Concrete panels measuring 20×20×10 cm were given various coatings, at an age of 8 months. The concrete had been produced with PZ 275 (H), had a cement:water ratio of 0.67, and at the time the carbonatisation coatings were applied had an average depth of carbonatisation of 10 mm. The types of coatings and their effects on the continued increase in the depth of carbonatisation can be seen in Table 1. The coated panels had been stored in the open air in an urban environment.
A powdered acrylic resin dispersion was used; the clinker in tests 3 to 9 was a portland cement clinker with a dicalcium silicate content of 35%; for test 10 this was 48%, and for test 11, 56%.
As can be seen from Table 1, the addition of the coarse grain clinker reduced the progress of carbonatisation considerably, particularly in the later stages. The effect was clearly greater than was the case using commercially available coatings to protect against corrosion.
A ferroconcrete facade panel measuring 2×5 m (water: cement ratio 0.65) was divided into 10 equal sections, each 50 cm wide, all of which were exposed to the weather in the same way. In each instance, the concrete coating was 10 mm thick. At an age of two years--when the depth of carbonatisation was a uniform 5-6 mm--eight of these sections were coated as shown in Table 2. Observation of the progress of carbonatisation and the behaviour of the reinforcing steel are set out in the results presented in Table 2.
As can be seen from this table, coating the panels with the coarse grain clinker according to the present invention resulted in a considerable reduction in the rate of carbonatisation and reduced corrosion of the reinforcing steel.
Equal concrete test pieces measuring 12×12×36 cm (water:concrete ratio 0.64) were used for this test. At an age of 6 months, test piece 1 was provided with a commercially available anticorrosion coating that was brushed on. Test piece 2 was given a 9 mm thick coating, composed in accordance with the present invention, of 30% PZ 275 (H) portland cement, 28% coarse grain clinker with a grain size of 0.2/1 mm with a tricalcium aluminate content of 2.2%, 3% copolymer plastic based on styrene-butadiene, 37.5% limestone sand 1/4 mm and 1.5% conventional flow agent (calculated water-free). Test piece 3 was given a coating that differed from that used for test piece 2 only in that, instead of the PZ 275 (H) portland cement, a portland cement with a tricalcium aluminate content of 0% was used. Test piece 4 remained uncoated.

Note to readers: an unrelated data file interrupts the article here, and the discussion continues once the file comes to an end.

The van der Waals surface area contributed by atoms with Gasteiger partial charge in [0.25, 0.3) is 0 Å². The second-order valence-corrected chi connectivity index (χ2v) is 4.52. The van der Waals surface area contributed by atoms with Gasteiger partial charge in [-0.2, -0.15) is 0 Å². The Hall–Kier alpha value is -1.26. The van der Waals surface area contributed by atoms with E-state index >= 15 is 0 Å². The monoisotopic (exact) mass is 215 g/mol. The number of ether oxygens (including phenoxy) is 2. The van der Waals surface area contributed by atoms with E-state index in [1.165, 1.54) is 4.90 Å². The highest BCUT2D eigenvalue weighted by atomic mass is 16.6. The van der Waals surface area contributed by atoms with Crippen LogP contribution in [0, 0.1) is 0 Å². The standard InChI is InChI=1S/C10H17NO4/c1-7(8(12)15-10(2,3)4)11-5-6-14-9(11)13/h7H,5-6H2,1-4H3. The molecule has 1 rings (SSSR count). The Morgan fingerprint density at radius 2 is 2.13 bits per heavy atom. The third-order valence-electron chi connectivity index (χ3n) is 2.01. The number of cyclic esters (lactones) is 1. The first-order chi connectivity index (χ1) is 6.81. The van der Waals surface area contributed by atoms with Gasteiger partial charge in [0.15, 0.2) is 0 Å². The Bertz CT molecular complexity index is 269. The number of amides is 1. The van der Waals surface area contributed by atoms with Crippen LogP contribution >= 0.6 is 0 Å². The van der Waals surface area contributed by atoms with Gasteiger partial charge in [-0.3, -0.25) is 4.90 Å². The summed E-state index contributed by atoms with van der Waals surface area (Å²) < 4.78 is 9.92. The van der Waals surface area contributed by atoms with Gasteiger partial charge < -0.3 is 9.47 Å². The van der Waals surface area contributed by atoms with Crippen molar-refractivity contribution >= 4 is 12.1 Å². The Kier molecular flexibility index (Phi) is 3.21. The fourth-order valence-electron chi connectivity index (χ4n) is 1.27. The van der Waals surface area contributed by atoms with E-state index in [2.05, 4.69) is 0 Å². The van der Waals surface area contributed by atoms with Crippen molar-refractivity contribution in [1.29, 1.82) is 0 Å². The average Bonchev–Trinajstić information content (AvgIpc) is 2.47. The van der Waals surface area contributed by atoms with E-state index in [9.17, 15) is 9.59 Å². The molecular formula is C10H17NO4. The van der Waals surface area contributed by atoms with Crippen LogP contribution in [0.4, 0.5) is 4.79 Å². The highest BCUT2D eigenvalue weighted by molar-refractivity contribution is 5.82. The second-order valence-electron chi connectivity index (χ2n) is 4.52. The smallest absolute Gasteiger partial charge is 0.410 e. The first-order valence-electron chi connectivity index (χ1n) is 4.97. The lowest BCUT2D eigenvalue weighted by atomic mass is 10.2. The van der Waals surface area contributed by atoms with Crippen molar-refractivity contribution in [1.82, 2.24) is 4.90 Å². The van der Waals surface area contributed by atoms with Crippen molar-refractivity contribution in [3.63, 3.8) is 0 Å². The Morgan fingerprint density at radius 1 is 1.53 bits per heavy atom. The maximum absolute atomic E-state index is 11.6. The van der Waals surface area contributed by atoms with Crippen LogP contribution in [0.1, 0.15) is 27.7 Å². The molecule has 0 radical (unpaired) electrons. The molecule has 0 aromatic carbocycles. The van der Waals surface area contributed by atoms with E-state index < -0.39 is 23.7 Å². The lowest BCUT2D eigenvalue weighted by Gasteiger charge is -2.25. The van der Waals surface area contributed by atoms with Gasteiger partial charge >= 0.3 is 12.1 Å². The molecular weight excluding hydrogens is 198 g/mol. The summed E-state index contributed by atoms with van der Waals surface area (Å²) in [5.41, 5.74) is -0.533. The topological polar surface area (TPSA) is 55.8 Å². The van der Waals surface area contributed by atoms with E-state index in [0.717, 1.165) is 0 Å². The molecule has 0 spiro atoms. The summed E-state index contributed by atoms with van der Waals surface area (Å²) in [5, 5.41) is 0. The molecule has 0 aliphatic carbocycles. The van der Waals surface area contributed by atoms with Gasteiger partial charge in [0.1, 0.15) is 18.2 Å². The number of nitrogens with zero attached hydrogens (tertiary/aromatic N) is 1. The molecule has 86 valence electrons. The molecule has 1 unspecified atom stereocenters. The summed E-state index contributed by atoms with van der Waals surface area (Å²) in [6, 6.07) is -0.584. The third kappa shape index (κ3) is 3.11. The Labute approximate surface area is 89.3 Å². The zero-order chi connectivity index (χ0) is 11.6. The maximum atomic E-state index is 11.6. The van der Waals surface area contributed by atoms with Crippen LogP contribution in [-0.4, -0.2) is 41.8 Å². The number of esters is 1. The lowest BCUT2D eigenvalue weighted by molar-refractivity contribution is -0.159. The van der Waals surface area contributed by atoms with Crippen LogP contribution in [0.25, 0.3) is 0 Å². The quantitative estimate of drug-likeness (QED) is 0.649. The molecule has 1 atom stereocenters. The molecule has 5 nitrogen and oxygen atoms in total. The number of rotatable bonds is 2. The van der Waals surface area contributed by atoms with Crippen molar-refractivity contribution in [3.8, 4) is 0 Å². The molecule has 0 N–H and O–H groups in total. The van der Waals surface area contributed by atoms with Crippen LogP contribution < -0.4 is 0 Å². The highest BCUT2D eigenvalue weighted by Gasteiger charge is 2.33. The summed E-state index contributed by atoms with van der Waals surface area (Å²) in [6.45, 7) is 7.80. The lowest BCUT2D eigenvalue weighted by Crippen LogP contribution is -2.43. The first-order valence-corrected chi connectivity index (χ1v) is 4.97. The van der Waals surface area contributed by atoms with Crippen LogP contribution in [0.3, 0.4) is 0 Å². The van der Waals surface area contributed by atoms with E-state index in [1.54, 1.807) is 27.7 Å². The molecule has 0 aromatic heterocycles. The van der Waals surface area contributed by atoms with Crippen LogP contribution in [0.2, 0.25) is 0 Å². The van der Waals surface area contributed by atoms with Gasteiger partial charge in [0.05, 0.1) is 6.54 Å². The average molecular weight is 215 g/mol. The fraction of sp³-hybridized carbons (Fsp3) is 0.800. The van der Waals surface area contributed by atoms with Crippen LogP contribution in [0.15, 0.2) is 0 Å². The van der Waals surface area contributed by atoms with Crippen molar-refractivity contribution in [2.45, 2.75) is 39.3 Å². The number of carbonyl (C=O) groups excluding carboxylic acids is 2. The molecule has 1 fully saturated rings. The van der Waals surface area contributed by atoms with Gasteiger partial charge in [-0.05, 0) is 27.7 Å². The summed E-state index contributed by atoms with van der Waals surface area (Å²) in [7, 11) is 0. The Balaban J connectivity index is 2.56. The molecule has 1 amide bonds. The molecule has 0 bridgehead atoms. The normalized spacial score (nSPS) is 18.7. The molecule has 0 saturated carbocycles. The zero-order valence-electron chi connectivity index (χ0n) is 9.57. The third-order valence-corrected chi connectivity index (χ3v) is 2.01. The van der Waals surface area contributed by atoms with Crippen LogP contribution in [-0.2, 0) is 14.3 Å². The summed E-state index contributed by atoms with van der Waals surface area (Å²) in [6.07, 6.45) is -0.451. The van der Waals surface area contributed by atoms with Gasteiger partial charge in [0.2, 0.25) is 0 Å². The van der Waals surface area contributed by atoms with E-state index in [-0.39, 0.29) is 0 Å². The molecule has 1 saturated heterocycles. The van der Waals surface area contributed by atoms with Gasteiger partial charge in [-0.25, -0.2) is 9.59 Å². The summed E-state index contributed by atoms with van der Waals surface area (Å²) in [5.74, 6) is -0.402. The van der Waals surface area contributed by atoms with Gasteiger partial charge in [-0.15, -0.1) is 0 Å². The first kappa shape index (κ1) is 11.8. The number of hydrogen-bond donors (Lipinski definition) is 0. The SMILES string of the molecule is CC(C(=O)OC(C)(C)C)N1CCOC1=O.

TABLE 2__________________________________________________________________________Composition of coating(calculated water-free)in % mass, (Thickness, 8 mm) Depth of carbonatisation Condition of Coarse grain (mm) after application of reinforcing PZ clinker Normal sand coating after steelNo. PZ 275 (H) 0.15/1 1/4 0.1/1 1/4 Plastic 0 1 year 2 years 3 years 1a 2a 3a__________________________________________________________________________ 0# No coating 5-6 13 -- -- sR/A -- --1 45% -- -- 25% 30% -- 5-6 -- 15 -- O sR/A --2 40.5% -- -- 25% 30% 4.5% 5-6 -- 11 -- O sR/A --3 40.5% 25% -- -- 30% 4.5% 5-6 -- -- -- O O O4 Commercially available coating I (plastic based) 5-6 -- 12 -- O sR/A --5 Commercially available coating II (plastic based) 5-6 -- 14 -- O sR/A --6 40.5%* 25% -- -- 30% 4.5% 5-6 -- -- -- O O O7 40.5% 25%+ -- -- 30% 4.5% 5-6 -- -- -- O O O8 40.5%** 25% -- -- 30% 4.5% 5-6 -- -- -- O O O__________________________________________________________________________ *Quick-setting cement **30% clinker + 10.5% hydrate of lime + Low C3A clinker sR large cracks A flaking O no visible damage # double section
All of the test pieces were exposed to an outside atmosphere containing a somewhat enriched level of SO2 (in the vicinity of a garbage incinerator). After eighteen months, considerable cracks and incipient decomposition were observed in test piece 4. Damage could also be seen in test piece 1 (considerable arching at the edges and on the corners, numerous cracks). There were only two hair-line cracks, each 3 or 4.5 mm long in test piece 2. There was no visible damage to test piece 3.
The coatings according to the present invention contributed greatly to protecting the test pieces.
Concrete test pieces measuring 12×12×36 cm (water: cement ratio 0.64) were used for test purposes. At an age of six months these were coated with a 10-mm thick layer composed of 30% 275(H) portland cement, 38% limestone sand 1/4 mm, and 29.5% "fine grain 0.1/1 mm with reserve alkalinity." 0.5% of a copolymer plastic based on styrene-butadiene, 1% fibres, 0.4% methylcellulose, and 0.6% thixotropic agent were used as extra additives. The following substances were used as fine grain 0.1/1 mm with reserve alkalinity for the test pieces as shown:
Test piece 1: blast furnace slag A
Test piece 2: blast furnace slag B
Test piece 3: fly ash
Test piece 4: hydraulic limestone (grain size 0.25/1)
Test piece 5: special dolomite limestone
Test piece 6: portland cement clinker
Test piece 7: limestone sand (test sample)